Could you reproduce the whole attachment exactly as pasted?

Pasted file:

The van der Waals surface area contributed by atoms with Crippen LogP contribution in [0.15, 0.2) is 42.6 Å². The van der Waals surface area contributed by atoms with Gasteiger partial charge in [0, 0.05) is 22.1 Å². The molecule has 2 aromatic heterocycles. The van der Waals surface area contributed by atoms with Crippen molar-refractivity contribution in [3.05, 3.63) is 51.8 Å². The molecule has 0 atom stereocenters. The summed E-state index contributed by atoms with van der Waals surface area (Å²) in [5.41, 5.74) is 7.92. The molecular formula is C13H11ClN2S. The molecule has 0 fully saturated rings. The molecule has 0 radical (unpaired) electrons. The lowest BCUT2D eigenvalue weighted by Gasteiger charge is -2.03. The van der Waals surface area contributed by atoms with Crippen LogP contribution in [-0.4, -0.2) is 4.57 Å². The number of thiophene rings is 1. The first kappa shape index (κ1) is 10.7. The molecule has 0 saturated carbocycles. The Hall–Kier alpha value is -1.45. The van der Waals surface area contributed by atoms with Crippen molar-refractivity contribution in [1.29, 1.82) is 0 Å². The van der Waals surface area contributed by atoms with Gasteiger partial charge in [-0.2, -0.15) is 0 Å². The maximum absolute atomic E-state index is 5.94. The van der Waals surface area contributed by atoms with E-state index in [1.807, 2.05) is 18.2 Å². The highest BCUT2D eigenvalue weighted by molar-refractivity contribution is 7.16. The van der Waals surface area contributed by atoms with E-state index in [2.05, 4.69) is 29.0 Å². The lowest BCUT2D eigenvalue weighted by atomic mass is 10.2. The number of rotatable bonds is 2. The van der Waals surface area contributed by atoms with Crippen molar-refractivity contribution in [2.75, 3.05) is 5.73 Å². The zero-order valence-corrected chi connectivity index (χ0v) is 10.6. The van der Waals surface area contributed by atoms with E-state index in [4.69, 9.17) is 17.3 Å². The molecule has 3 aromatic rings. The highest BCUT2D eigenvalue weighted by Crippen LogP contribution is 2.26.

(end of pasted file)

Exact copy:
The van der Waals surface area contributed by atoms with Crippen LogP contribution in [0.15, 0.2) is 42.6 Å². The van der Waals surface area contributed by atoms with Gasteiger partial charge in [0, 0.05) is 22.1 Å². The molecule has 2 aromatic heterocycles. The van der Waals surface area contributed by atoms with Crippen molar-refractivity contribution in [3.05, 3.63) is 51.8 Å². The molecule has 0 atom stereocenters. The summed E-state index contributed by atoms with van der Waals surface area (Å²) in [5.41, 5.74) is 7.92. The molecular formula is C13H11ClN2S. The molecule has 0 fully saturated rings. The molecule has 0 radical (unpaired) electrons. The lowest BCUT2D eigenvalue weighted by Gasteiger charge is -2.03. The van der Waals surface area contributed by atoms with Crippen LogP contribution in [-0.4, -0.2) is 4.57 Å². The number of thiophene rings is 1. The first kappa shape index (κ1) is 10.7. The molecule has 0 saturated carbocycles. The Hall–Kier alpha value is -1.45. The van der Waals surface area contributed by atoms with Crippen molar-refractivity contribution in [1.29, 1.82) is 0 Å². The van der Waals surface area contributed by atoms with Gasteiger partial charge in [-0.2, -0.15) is 0 Å². The maximum absolute atomic E-state index is 5.94. The van der Waals surface area contributed by atoms with E-state index in [1.807, 2.05) is 18.2 Å². The highest BCUT2D eigenvalue weighted by molar-refractivity contribution is 7.16. The van der Waals surface area contributed by atoms with E-state index in [2.05, 4.69) is 29.0 Å². The lowest BCUT2D eigenvalue weighted by atomic mass is 10.2. The number of rotatable bonds is 2. The van der Waals surface area contributed by atoms with Crippen molar-refractivity contribution in [2.75, 3.05) is 5.73 Å². The zero-order valence-corrected chi connectivity index (χ0v) is 10.6. The van der Waals surface area contributed by atoms with E-state index in [4.69, 9.17) is 17.3 Å². The molecule has 3 aromatic rings. The highest BCUT2D eigenvalue weighted by Crippen LogP contribution is 2.26.